Did You Know?

The state of Georgia has now rolled back the cost of the wildlife license plates to $25.00.  Seventy-five percent of the fees are dedicated to the DNR (Department of Natural Resources) Wildlife Resources Division programs.  The sales of the wildlife license plates help provide funds for conserving rare and other wildlife such as the eagle, quail, trout and hummingbirds.

The bobwhite quail plate, which features not only the quail, but the white-tailed deer and wild turkey.  These contributions go directly to the Bobwhite Quail Initiative program.  These programs positively affects more than 20,000 acres for quail and songbirds.

The Trout Unlimited license plate supports Georgia’s trout conservation and management programs.  These funds help efforts towards trout production, stocking, and stream restoration throughout North Georgia.

The nongame plates make up more than half of all contributions to the Wildlife Conservation Fund.  These contributions provide vital funds that the agency’s Nongame Conservation Section has used to conserve wildlife such as gopher tortoises and swallow-tailed kites, and help acquire thousands of acres of wildlands open to Georgians.  All of this work not only preserves wildlife and habitats for future generations, it strengthens our state economy to the tune of billions of dollars each year.

See article in the Georgia Forestry Today magazine July/August 2014
Also contact your local DNR office  and your local tag office for more information.

 

 

 

 

While there are many people whose main goal is to protect forests and other natural resources for the future, a career in forestry encompasses much more.  The Fire & Science organization has a web site to offer information for students looking for a career in the forestry industry.  Fore more information please visit their web site:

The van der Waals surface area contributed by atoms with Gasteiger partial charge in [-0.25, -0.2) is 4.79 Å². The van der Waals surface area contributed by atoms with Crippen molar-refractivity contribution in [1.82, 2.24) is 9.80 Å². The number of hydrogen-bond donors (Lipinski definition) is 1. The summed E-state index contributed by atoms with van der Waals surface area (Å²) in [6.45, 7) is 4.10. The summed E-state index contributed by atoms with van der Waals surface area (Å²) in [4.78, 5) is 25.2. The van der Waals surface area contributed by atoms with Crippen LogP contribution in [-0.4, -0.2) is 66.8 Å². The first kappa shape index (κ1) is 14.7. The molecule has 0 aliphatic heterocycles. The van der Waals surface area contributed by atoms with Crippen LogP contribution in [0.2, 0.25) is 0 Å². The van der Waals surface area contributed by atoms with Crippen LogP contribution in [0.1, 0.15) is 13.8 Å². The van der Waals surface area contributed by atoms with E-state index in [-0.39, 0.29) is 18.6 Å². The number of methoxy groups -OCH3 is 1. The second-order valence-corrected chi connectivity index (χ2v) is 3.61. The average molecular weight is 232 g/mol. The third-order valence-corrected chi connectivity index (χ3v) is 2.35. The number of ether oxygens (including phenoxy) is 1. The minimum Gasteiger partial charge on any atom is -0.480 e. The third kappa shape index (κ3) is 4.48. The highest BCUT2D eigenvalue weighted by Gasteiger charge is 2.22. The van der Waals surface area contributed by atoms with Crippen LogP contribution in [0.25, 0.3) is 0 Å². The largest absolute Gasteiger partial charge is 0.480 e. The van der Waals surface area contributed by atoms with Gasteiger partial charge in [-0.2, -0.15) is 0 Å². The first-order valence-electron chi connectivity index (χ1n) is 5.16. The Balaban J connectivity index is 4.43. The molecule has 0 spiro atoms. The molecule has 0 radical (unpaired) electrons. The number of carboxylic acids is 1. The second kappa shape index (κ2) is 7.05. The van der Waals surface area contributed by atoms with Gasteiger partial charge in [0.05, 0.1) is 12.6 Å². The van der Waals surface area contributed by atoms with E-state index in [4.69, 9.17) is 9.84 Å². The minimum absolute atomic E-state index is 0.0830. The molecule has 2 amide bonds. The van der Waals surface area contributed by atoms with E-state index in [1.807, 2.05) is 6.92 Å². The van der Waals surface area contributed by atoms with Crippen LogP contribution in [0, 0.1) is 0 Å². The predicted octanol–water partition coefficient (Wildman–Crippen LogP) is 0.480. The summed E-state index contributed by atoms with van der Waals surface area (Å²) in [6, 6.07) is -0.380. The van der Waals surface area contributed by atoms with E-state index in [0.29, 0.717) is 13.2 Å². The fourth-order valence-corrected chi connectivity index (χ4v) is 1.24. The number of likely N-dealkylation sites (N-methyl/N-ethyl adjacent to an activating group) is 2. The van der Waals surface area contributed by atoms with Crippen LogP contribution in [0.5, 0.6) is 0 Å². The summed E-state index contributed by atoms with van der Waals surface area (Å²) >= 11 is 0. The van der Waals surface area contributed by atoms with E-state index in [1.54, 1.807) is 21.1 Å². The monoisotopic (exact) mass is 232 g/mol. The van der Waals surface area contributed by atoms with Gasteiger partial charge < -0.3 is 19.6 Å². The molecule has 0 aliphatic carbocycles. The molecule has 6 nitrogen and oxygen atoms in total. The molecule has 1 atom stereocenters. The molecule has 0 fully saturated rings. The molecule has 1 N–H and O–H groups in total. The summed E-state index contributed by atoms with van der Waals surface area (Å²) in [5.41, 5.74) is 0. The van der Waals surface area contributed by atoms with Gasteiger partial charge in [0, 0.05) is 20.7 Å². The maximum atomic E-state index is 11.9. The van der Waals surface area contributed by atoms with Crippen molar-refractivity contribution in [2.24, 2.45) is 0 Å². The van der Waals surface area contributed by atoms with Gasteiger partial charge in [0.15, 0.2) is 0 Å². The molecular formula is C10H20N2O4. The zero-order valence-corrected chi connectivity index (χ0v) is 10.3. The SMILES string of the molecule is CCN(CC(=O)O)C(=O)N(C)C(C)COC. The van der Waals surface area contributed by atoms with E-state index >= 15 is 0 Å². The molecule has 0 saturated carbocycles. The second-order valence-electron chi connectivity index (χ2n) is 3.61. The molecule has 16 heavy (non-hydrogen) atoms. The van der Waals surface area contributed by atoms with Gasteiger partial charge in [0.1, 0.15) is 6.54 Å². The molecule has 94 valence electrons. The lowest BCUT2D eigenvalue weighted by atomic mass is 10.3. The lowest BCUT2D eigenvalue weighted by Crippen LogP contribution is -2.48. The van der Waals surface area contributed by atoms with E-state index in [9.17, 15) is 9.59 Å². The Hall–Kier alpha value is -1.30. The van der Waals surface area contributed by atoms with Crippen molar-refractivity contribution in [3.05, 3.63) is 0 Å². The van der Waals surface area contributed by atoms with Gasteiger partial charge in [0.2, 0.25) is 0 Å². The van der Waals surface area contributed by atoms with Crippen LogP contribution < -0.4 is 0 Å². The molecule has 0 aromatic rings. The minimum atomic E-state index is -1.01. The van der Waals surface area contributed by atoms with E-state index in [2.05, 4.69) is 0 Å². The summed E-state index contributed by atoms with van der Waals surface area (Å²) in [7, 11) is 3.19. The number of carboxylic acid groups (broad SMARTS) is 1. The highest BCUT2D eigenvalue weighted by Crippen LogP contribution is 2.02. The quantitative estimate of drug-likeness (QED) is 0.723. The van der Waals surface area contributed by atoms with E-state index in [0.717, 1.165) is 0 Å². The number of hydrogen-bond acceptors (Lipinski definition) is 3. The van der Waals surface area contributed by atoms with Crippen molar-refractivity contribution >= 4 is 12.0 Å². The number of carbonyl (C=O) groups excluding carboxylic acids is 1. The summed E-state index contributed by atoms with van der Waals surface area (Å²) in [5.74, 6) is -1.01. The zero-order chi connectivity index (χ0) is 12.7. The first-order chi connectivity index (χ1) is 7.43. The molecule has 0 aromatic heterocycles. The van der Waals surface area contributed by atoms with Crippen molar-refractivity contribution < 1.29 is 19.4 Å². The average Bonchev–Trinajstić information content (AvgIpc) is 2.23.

http://www.firescience.org/forestry-degree-programs-online/

You might also check out:

http://www.firescience.org/fire-science-degrees-and-programs/alabama/

 

 

Did you know that pine needles are high in acid?  When the needles fall to the ground it makes the soil acidic.  This can inhibit the growth of other plants, which often leaves the floor of pine forests bare.  Only plants that can withstand acidic levels will survive in this pine forest floor environment.

Did you know that the tallest pine in the world is the sugar pine?  The sugar pine generally grows to about 200 feet with a diameter of about 5 feet.

 

There are 5 important decisions to consider when planning your forest project:

1.  Market:  Knowing the type of timber market to sell to in 10-20 years

2.  Soils:  Know the soil series that comprises the land base to identify a soils potential to supply water and nutrients necessary for tree growth

3.  Climate:  When choosing a seedling, consider the climate zone where the seedling will be planted.  The main weather elements that drive tree growth are:

Rainfall, temperature, frost-free days & length of growing season

4.  Silviculture:  Silvics refers to the know-how in managing the site of a given tree species.  Establishment is the science of:

Genetic selection for a site, matching site preparation treatments to the genetic selection and proving the protection treatments that produce high trajectory growth

5.  Genetics:  Improved genetic seedlings are the result of more than fifty years of breeding, testing and parent selection that targets:

Improved growth, straightness, fusiform rust resistance, and reduced forking

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Did you know that– Ecosystem services are the processes and outputs of nature that are of direct benefit to humans.

Ecosystems Services are grouped into 4 broad categories:

Provisioning–the production of food, fiber, clean water, and other goods.

Regulating–ecosystems regulate climate/temperature, the spread of disease, and control rate, quality and output of water.

Supporting Services–such as soil formation, carbon sequestration, nutrient and waste recycling and pollination.

Cultural Services–educational, aesthetic, cultural heritage values of ecosystems, including tourism and recreation.

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“Not All Seedlings Are Created Equal”

International Forest Co.  800-633-4506

 

 

 

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